Bring on the Sequins: We’re Ready to Dress for the Roaring Twenties 2.0

“Now I understand why everyone wore sequins and feathers and party dresses everywhere in the 1920s.”

I’ve read (and reread) multiple versions of this refrain on Twitter for months as people begin to prepare for the “after” times. It’s been more than a year since we began quarantining in our homes, and with COVID-19 vaccines becoming more readily available to larger groups of people, we’re all counting down the days until we can once again emerge from our living rooms and safely venture almost anywhere that isn’t a grocery store or a doctor’s office. And, based on our surprisingly flamboyant new shopping habits and the sheer volume of Roaring Twenties-theme tweets, it looks like our re-entry into society is going to be a spectacularly glamorous one.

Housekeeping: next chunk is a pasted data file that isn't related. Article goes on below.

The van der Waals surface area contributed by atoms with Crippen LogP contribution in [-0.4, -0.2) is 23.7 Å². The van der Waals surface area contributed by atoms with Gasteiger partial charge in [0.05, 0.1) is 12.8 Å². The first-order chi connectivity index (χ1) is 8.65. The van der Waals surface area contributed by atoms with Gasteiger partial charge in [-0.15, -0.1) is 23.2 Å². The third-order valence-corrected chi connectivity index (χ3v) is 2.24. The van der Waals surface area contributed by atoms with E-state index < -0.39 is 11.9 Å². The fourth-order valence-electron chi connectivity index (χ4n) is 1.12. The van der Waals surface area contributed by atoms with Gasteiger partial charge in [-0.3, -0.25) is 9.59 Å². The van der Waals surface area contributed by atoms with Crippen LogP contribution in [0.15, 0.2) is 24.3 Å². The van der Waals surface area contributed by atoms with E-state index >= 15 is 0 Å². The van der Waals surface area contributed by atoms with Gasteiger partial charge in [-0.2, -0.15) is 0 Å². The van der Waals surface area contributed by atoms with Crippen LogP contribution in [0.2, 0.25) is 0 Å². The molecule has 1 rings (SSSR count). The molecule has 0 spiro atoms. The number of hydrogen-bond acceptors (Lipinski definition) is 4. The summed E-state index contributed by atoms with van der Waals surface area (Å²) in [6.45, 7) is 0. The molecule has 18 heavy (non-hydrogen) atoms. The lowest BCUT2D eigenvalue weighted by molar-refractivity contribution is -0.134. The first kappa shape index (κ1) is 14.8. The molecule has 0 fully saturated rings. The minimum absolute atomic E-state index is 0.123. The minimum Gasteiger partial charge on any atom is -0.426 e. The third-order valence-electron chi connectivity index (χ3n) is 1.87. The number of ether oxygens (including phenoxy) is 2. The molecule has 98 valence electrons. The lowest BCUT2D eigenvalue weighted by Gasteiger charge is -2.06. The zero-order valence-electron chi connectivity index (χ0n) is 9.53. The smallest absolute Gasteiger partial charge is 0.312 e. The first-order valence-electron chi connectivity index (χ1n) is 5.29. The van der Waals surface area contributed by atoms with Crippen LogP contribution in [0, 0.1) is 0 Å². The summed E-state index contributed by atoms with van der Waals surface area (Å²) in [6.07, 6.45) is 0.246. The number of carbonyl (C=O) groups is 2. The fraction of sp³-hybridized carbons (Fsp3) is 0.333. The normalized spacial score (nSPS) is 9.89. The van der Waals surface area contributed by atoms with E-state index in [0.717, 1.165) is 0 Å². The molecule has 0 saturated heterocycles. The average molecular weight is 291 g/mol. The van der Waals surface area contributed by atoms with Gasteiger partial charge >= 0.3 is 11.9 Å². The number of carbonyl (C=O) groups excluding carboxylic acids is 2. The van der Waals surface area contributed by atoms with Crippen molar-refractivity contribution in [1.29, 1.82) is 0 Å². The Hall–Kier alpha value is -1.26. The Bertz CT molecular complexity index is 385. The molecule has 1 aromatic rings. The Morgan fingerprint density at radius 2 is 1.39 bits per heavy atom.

post covid 19 fashion trends
Sofia Kraushaar

According to the global shopping platform Lyst, searches for bold colors and pieces that feel special or outside the ordinary have been steadily rising since the start of 2021. Summer metallics, cut-out knitwear, mixed prints, chunky chain jewelry, hot pink and bright yellow, sparkly bras, corsets and puff-sleeve tops (thank you, Bridgerton), strong suiting, the return of evening gloves—all these eye-catching, “look at me” trends are topping our collective shopping wish-lists, and we imagine there will be even more funky fashion soon to follow. In much the same way that the 1920s saw a rise in celebratory aesthetics through jazz, Art Deco and flapper styles after enduring the hardships of World War I and the Spanish Flu, the imminent arrival of a post-COVID era has us primed to break out the good stuff and celebrate life—even if that means simply being able to hang out at a friend’s house sans mask.